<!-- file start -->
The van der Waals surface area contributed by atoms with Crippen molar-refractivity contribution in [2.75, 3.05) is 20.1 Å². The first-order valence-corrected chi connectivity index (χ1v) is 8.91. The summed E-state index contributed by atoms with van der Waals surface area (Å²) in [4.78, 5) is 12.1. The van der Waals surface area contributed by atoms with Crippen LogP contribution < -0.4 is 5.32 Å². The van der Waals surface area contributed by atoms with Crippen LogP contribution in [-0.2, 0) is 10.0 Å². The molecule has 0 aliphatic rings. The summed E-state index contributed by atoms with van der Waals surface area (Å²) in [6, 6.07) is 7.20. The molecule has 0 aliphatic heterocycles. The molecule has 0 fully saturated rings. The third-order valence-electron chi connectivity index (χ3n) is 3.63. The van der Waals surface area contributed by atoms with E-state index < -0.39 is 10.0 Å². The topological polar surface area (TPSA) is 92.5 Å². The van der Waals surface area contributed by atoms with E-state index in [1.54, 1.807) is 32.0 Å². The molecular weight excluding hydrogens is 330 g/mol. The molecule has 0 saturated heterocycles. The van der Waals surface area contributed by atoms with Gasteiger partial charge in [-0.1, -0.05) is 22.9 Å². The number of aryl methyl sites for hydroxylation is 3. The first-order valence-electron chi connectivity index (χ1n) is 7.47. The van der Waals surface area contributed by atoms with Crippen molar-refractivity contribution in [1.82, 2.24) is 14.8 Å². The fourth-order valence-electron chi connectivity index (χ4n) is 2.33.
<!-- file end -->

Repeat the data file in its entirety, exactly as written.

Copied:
The van der Waals surface area contributed by atoms with Crippen molar-refractivity contribution in [2.75, 3.05) is 20.1 Å². The first-order valence-corrected chi connectivity index (χ1v) is 8.91. The summed E-state index contributed by atoms with van der Waals surface area (Å²) in [4.78, 5) is 12.1. The van der Waals surface area contributed by atoms with Crippen LogP contribution < -0.4 is 5.32 Å². The van der Waals surface area contributed by atoms with Crippen LogP contribution in [-0.2, 0) is 10.0 Å². The molecule has 0 aliphatic rings. The summed E-state index contributed by atoms with van der Waals surface area (Å²) in [6, 6.07) is 7.20. The molecule has 0 aliphatic heterocycles. The molecule has 0 fully saturated rings. The third-order valence-electron chi connectivity index (χ3n) is 3.63. The van der Waals surface area contributed by atoms with E-state index < -0.39 is 10.0 Å². The topological polar surface area (TPSA) is 92.5 Å². The van der Waals surface area contributed by atoms with E-state index in [1.54, 1.807) is 32.0 Å². The molecular weight excluding hydrogens is 330 g/mol. The molecule has 0 saturated heterocycles. The van der Waals surface area contributed by atoms with Gasteiger partial charge in [-0.1, -0.05) is 22.9 Å². The number of aryl methyl sites for hydroxylation is 3. The first-order valence-electron chi connectivity index (χ1n) is 7.47. The van der Waals surface area contributed by atoms with Crippen molar-refractivity contribution in [1.82, 2.24) is 14.8 Å². The fourth-order valence-electron chi connectivity index (χ4n) is 2.33.